The United Nations Educational, Scientific and Cultural Organization (UNESCO) included two cities from the Caspian region in its Creative Cities Network list, based on two separate creativity nominations made on October 31, the day the UN recognizes as World Cities Day.
Sheki, located in northwestern Azerbaijan, was designated as a creative city thanks to its crafts and folk art, while Kazakhstan’s largest city and former capital, Almaty, received recognition for music. The full list of cities included 66 locales from 44 countries, including Italy, Colombia, China, Mexico, Australia, and others. Awards were made for categories including media arts, design, gastronomy, literature and film.
“Two years of joint hard work resulted in recognizing Sheki as UNESCO Creative City for Crafts and Folk Art. Congratulations!”, Ambassador Anar Karimov, Azerbaijan’s Permanent Delegate to UNESCO, announced via his Twitter feed on Wednesday.
UNESCO launched the Creative Cities Network project in 2004, which is aimed at promoting and developing cooperation among cities by identifying creativity found within and viewing it as a major factor in their urban development.
Roughly 68,000 people reside in Sheki, a city that is located roughly 350 km (218 mi) from Azerbaijan’s capital city Baku and is situated at the base of the Greater Caucasus mountain range. Archeological discoveries indicate it was founded sometime in the fifth or sixth century AD.
The city had been one of the largest in what was once known as Caucasian Albania, an ancient state unrelated to the modern-day Eastern European country of the same name, which existed in the territory of Azerbaijan as early as the 4th century BC.
While Sheki is home to magnificent historical sites, such as the 18th century Khan’s Palace a Caravanserai, UNESCO decided this year to recognize the city for its crafts and folk art.
Glass glazing is one such art form that is used for a wide range of products and items, including windows. The Khan’s Palace, build fully from a wooden frame without using a single nail, is decorated with the colored glass for which the city has become known. Masters in Sheki claim that glazing requires a deep knowledge of geometry, as well as accurate and precise mathematical and drawing skills, as measurements off by just one millimeter could result in a project’s failure.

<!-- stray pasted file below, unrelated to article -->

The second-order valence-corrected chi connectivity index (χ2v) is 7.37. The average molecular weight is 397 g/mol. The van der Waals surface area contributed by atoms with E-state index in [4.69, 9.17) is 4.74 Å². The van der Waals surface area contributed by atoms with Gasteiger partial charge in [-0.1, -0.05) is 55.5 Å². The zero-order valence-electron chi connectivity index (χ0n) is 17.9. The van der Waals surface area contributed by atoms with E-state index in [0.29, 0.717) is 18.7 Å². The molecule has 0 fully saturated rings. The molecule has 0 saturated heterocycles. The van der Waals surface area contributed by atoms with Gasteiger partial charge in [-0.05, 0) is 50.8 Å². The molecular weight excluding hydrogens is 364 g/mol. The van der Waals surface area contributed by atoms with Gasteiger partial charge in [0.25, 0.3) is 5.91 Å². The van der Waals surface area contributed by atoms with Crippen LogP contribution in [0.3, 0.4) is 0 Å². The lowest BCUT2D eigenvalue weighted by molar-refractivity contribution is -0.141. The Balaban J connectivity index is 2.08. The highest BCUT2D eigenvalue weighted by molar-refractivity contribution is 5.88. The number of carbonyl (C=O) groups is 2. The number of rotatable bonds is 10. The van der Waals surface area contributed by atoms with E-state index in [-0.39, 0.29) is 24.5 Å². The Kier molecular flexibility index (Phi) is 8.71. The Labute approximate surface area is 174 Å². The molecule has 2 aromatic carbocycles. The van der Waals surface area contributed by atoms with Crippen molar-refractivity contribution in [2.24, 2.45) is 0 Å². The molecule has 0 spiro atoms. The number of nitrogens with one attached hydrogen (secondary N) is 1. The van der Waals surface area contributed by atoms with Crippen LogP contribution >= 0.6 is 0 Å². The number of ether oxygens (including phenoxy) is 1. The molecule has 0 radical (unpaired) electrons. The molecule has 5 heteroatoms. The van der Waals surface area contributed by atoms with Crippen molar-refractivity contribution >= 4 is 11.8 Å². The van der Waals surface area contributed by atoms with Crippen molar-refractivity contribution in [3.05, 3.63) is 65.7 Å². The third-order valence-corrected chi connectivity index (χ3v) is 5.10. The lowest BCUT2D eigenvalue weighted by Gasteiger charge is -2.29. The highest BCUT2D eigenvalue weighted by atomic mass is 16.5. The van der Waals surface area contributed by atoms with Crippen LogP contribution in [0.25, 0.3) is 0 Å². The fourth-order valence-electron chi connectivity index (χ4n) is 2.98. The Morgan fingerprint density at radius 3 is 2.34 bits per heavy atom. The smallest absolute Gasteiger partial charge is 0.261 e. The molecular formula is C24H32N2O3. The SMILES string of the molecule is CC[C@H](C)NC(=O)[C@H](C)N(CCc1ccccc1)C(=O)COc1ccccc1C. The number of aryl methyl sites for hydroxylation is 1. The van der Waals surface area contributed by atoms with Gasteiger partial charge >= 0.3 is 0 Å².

Kelagayi is another craft that caught the eye of UNESCO when it put Sheki on its Creative Cities Network list. Also known as chargat, the four-cornered headscarf is considered a symbol of modesty, respect and devotion, and worn by women across Azerbaijan. Kelagayi have a particular connection with Sheki because the city’s silk was once used for sewing them in different regions across the country.
Today, the Sheki Silk manufacturing plant churns out numerous examples of kelagayi, such as Shah Buta, Saya Buta and Heyrati. The production and wearing of kelagayi were included in the list of intangible cultural heritage UNESCO in 2014.
For its part, Kazakhstan’s southeastern city of Almaty has had a proven track record of artistic talent as well. Since 2015, it has played host to an international classical music festival called “Forte Music Fest,” the last of which took place from May 25-28 of this year at the Great Hall of the Kurmangazy National Conservatory.
Renowned virtuosos, concert soloists and accompanists from orchestras across Kazakhstan, Germany, Venezuela, Romania, Georgia, Ireland, Russia, Greece, the U.S., Ukraine, Estonia and Colombia gave master classes as part of this year’s festival, at the Ikhlas Museum of Musical Instruments in Almaty.
Earlier this month, the city hosted “I’m A Singer,” an international vocal competition reminiscent of the “Eurovision Song Contest” and “American Idol.” The project’s main goal is to promote modern Kazakh culture abroad and boost Almaty’s tourism. The contest is being broadcast on TV channels across Russia, China, Kyrgyzstan and Uzbekistan, and is expected to reach an audience of more than 250 million.